Business news from the Fredericksburg region.
Former Redskin gives TV a shot
A few years ago Mike Nelms was asked to join a group angling to start a new cable TV operation in the Fredericksburg area.
As others grew frustrated with the effort and fell by the wayside, Nelms kept moving forward. It’s not surprising that once the former All-Pro Washington Redskins kick returner got the ball he didn’t quit till he crossed the goal line.
Along the way, Nelms was joined by Charles Thomas and Michelle Trampe.
“I think Mike and I have had meetings at every Starbucks in this area,” Thomas said.
Nelms said the pair “started realizing what the potential could be and started getting fired up about it. We got more and more excited about it.”
After dozens of meetings with hundreds of people around the Fredericksburg area at coffee shops, libraries and Wegmans over hundreds of hours, their efforts paid off recently with the nonprofit Central Virginia Public Access Television’s soft launch.
For the first time in over a decade, the Fredericksburg area has a TV station. Nelms is the chairman of CVTV, Thomas is chief executive officer and Trampe is chief financial officer.
CVTV is currently being seen in Spotsylvania County and Fredericksburg on Comcast channel 23, Cox channel 24 and Verizon channel 35. It hopes to work out an agreement with Stafford County soon.
Programming is limited to the early evening hours for now, but Thomas says CVTV will eventually be seen around the clock. He said that in addition to recorded programs, there are plans to stream live shows about events. They expect Stafford’s 350th Anniversary festivities to be a major source of content in the coming year.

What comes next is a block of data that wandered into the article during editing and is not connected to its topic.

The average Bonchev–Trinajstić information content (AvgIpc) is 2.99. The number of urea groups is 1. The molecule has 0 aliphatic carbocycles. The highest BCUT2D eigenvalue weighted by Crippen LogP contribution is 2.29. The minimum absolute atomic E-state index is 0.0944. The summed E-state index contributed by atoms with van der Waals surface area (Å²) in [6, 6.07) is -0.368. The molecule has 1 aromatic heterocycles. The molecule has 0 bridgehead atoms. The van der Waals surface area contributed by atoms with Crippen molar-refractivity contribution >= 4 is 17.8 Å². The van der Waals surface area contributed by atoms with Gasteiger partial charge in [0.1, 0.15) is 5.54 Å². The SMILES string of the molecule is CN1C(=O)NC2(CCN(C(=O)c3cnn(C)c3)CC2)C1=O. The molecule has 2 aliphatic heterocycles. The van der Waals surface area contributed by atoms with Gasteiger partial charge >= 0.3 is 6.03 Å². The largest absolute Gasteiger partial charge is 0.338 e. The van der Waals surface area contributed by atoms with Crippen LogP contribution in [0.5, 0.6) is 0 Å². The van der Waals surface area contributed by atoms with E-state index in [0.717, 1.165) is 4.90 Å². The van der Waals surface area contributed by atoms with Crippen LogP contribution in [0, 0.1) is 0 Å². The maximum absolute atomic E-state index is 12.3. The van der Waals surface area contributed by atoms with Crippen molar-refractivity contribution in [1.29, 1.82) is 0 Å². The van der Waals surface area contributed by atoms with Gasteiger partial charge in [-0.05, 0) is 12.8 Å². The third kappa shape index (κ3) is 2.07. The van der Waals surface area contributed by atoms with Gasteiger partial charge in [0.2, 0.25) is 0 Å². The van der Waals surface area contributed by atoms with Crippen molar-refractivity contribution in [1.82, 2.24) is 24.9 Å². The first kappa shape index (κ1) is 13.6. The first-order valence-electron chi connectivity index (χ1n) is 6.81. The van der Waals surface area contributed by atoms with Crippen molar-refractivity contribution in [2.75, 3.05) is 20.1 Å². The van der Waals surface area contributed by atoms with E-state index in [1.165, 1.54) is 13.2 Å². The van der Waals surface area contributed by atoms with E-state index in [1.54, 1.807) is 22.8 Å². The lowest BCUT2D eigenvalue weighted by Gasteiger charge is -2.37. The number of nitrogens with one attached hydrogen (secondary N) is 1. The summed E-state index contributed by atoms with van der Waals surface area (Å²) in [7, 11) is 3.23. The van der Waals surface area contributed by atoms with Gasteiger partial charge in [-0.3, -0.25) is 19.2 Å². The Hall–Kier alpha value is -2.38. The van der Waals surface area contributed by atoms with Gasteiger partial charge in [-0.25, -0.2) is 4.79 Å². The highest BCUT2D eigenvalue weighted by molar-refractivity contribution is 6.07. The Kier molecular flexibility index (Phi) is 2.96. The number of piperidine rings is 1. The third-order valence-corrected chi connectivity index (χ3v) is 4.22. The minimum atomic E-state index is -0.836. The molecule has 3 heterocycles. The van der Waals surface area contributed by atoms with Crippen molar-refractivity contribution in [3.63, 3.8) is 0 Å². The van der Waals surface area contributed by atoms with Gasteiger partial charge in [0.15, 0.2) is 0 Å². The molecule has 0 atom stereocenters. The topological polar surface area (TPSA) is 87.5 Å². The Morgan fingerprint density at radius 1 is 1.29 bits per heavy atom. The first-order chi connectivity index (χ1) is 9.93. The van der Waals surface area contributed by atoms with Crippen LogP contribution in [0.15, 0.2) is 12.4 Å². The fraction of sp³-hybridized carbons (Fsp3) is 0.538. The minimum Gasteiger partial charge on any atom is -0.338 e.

Nelms and Thomas said CVTV will focus on family and educational programming, sports and arts, with “good news” being a staple.
There are enough positive things to keep us busy,” Thomas said. “We’ll steer clear of controversy. Politics are already covered.”
Nelms said: “We’re trying to stay away from the hot-button topics. We want to be an oasis where people can enjoy themselves.”
A show called “Mike on the Mic” features Nelms trying his hand at golf, hunting, fishing and other sports. But he said he will also cover non-sports topics and “go out and talk to anybody about anything.”
“Basically,” Thomas said, “we’re letting him run free and do whatever he wants to do.”
Beginning a TV station is “a little nerve-wracking,” Thomas said. “We worked a lot of hours to get to this point. It’s almost like having your first child. You have this incubation period. Then you go, ‘What do we do?’ Oh my goodness, what do I do now?’ It’s an exciting adventure. It’s a journey.”
Michael Zitz lives in Spotsylvania County.